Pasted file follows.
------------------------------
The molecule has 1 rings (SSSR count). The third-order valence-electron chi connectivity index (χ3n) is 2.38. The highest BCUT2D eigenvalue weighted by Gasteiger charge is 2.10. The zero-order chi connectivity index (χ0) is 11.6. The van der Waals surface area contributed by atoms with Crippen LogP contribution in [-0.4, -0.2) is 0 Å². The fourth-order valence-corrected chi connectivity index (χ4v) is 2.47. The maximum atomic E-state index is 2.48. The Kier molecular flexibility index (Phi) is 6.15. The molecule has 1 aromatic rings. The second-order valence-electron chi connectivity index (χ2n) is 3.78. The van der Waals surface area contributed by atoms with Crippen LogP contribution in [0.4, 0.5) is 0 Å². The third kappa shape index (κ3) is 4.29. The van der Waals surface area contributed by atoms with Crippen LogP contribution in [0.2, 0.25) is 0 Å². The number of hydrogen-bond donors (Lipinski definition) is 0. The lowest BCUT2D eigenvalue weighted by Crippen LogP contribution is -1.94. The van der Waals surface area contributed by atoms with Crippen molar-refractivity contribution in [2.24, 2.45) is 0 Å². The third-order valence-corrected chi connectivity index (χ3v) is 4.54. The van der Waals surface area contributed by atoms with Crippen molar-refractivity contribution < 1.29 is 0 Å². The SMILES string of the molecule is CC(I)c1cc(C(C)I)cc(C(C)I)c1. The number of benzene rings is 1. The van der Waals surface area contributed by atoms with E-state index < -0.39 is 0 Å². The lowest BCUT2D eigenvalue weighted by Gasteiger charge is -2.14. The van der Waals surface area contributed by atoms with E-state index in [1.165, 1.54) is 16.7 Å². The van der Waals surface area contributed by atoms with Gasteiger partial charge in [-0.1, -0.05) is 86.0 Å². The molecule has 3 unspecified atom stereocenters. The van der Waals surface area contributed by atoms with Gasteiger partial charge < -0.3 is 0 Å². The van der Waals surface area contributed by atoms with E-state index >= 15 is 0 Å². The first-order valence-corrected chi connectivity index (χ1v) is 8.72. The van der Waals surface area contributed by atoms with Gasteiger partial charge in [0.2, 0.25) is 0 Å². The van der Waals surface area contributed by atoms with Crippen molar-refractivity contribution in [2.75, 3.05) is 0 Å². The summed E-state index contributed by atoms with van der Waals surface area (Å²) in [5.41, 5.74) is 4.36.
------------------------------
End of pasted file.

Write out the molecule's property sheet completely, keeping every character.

The molecule has 1 rings (SSSR count). The third-order valence-electron chi connectivity index (χ3n) is 2.38. The highest BCUT2D eigenvalue weighted by Gasteiger charge is 2.10. The zero-order chi connectivity index (χ0) is 11.6. The van der Waals surface area contributed by atoms with Crippen LogP contribution in [-0.4, -0.2) is 0 Å². The fourth-order valence-corrected chi connectivity index (χ4v) is 2.47. The maximum atomic E-state index is 2.48. The Kier molecular flexibility index (Phi) is 6.15. The molecule has 1 aromatic rings. The second-order valence-electron chi connectivity index (χ2n) is 3.78. The van der Waals surface area contributed by atoms with Crippen LogP contribution in [0.4, 0.5) is 0 Å². The third kappa shape index (κ3) is 4.29. The van der Waals surface area contributed by atoms with Crippen LogP contribution in [0.2, 0.25) is 0 Å². The number of hydrogen-bond donors (Lipinski definition) is 0. The lowest BCUT2D eigenvalue weighted by Crippen LogP contribution is -1.94. The van der Waals surface area contributed by atoms with Crippen molar-refractivity contribution in [2.24, 2.45) is 0 Å². The third-order valence-corrected chi connectivity index (χ3v) is 4.54. The van der Waals surface area contributed by atoms with Crippen molar-refractivity contribution < 1.29 is 0 Å². The SMILES string of the molecule is CC(I)c1cc(C(C)I)cc(C(C)I)c1. The number of benzene rings is 1. The van der Waals surface area contributed by atoms with E-state index < -0.39 is 0 Å². The lowest BCUT2D eigenvalue weighted by Gasteiger charge is -2.14. The van der Waals surface area contributed by atoms with E-state index in [1.165, 1.54) is 16.7 Å². The van der Waals surface area contributed by atoms with Gasteiger partial charge in [-0.1, -0.05) is 86.0 Å². The molecule has 3 unspecified atom stereocenters. The van der Waals surface area contributed by atoms with Gasteiger partial charge < -0.3 is 0 Å². The van der Waals surface area contributed by atoms with E-state index >= 15 is 0 Å². The first-order valence-corrected chi connectivity index (χ1v) is 8.72. The van der Waals surface area contributed by atoms with Gasteiger partial charge in [0.2, 0.25) is 0 Å². The van der Waals surface area contributed by atoms with Crippen molar-refractivity contribution in [2.75, 3.05) is 0 Å². The summed E-state index contributed by atoms with van der Waals surface area (Å²) in [5.41, 5.74) is 4.36.